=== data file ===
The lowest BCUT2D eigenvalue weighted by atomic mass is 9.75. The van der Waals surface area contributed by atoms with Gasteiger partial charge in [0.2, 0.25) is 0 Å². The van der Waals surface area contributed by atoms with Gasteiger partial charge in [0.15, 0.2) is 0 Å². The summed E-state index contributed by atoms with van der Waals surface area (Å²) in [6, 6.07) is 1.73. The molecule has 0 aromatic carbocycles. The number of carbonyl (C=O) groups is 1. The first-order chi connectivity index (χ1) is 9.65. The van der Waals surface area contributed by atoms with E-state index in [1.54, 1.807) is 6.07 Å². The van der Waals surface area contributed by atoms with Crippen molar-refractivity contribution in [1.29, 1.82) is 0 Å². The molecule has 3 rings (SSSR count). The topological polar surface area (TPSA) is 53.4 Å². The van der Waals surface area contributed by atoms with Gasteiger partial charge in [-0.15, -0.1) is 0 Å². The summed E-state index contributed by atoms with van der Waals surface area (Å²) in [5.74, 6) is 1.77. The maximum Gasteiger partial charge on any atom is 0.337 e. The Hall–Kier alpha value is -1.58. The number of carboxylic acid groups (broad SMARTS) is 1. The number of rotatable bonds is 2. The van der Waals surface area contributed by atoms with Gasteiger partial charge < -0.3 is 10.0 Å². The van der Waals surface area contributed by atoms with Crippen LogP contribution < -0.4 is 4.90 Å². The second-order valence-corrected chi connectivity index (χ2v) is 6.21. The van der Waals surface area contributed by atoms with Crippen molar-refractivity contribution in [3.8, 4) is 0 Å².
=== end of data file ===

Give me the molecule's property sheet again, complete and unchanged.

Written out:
The lowest BCUT2D eigenvalue weighted by atomic mass is 9.75. The van der Waals surface area contributed by atoms with Gasteiger partial charge in [0.2, 0.25) is 0 Å². The van der Waals surface area contributed by atoms with Gasteiger partial charge in [0.15, 0.2) is 0 Å². The summed E-state index contributed by atoms with van der Waals surface area (Å²) in [6, 6.07) is 1.73. The molecule has 0 aromatic carbocycles. The number of carbonyl (C=O) groups is 1. The first-order chi connectivity index (χ1) is 9.65. The van der Waals surface area contributed by atoms with E-state index in [1.54, 1.807) is 6.07 Å². The van der Waals surface area contributed by atoms with Crippen molar-refractivity contribution in [1.29, 1.82) is 0 Å². The molecule has 3 rings (SSSR count). The topological polar surface area (TPSA) is 53.4 Å². The van der Waals surface area contributed by atoms with Gasteiger partial charge in [-0.15, -0.1) is 0 Å². The summed E-state index contributed by atoms with van der Waals surface area (Å²) in [5.74, 6) is 1.77. The maximum Gasteiger partial charge on any atom is 0.337 e. The Hall–Kier alpha value is -1.58. The number of carboxylic acid groups (broad SMARTS) is 1. The number of rotatable bonds is 2. The van der Waals surface area contributed by atoms with Gasteiger partial charge < -0.3 is 10.0 Å². The van der Waals surface area contributed by atoms with Crippen LogP contribution < -0.4 is 4.90 Å². The second-order valence-corrected chi connectivity index (χ2v) is 6.21. The van der Waals surface area contributed by atoms with Crippen molar-refractivity contribution in [3.8, 4) is 0 Å².